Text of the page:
We began in December and in March were given the great treat of being able to see the film in one of the Royal College of Surgeons’ Lecture Halls, with friends and family invited to share this first screening, followed by wine and a tour of the Museum. Then two weeks later we had a jolly day out to the Leeds Thackray Museum to a showing of all the films, which proved to be very interesting and surprisingly varied.

We got to know and love the Hunterian Museum, and to appreciate the people who run it who were so helpful and hospitable. We learned how to use a Flip camera and the basics of editing. The experience was a happy one, encouraged and guided by excellent teachers who taught us new skills and gave us the confidence to use them.


Our grateful thanks to all those who made this unique experience possible.

Medicine at the Movies across the UK

Medicine at the Movies was a collaboration between six members of the UK Medical Collections Group to make and screen films about medicine and medical museum collections. The project was funded by the then Department for Business, Innovation and Skills through the Learning Revolution Transformation Fund. Each museum worked with diverse audiences of adult learners from their local community.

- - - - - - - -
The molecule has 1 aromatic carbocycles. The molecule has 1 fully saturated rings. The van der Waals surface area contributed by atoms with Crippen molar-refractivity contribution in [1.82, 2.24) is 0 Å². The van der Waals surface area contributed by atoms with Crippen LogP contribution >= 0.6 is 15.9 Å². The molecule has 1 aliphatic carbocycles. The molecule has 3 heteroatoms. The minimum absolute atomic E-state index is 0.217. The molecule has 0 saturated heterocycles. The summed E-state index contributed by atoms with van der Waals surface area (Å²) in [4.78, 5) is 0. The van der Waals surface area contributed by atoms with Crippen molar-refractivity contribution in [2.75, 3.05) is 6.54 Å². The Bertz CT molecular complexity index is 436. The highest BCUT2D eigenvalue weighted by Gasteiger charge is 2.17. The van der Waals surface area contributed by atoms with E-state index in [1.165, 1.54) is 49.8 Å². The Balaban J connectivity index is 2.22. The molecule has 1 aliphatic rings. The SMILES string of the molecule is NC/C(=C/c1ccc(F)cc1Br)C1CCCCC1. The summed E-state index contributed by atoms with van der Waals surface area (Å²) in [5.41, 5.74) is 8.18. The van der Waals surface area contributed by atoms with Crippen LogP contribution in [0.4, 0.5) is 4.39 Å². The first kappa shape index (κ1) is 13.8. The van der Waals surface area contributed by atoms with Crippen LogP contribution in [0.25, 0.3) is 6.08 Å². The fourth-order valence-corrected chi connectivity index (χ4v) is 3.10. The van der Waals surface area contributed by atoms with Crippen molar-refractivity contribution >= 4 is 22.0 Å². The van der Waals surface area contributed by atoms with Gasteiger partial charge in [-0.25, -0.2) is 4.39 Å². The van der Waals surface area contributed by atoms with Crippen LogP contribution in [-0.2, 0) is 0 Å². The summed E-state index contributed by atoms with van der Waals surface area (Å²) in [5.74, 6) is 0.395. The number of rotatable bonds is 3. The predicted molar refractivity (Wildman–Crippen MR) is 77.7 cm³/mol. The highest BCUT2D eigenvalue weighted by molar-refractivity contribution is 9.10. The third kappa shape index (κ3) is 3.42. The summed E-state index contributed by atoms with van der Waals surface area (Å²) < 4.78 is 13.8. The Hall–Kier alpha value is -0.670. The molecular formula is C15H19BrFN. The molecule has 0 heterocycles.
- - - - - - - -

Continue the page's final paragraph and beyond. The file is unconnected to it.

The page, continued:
The Medicine at the Movies partners were:

  • The Thackray Museum working with CoHearent Vision (the Leeds Deaf and Blind Society)
  • The Hunterian Museum at the Royal College of Surgeons, working with older learners from the Mary Ward Centre
  • The Edward Jenner Museum, working with Gloucester Action for Refugees and Asylum Seekers and the Council for Ethnic Minority Voluntary Organisations
  • The George Marshall Medical Museum working with No 10 Sansome Place, a support organisation for adult mental health service users
  • The Old Operating Theatre Museum and Herb Garret working with a self-organised creative writing group

All the films made by the groups are online along with a series of short documentaries made during the workshops. Please view our films and tell us what you think!

The Hunterian Museum would like to thank the students who took part in this project and the staff at the Mary Ward Centre for making it happen.

The museum would also like to thank NIACE, the Learning Revolution Transformation Fund, and Emma King for providing funding, practical support and guidance for this project.

Find out more about Marianne Holm Hansen’s work.

Share this page: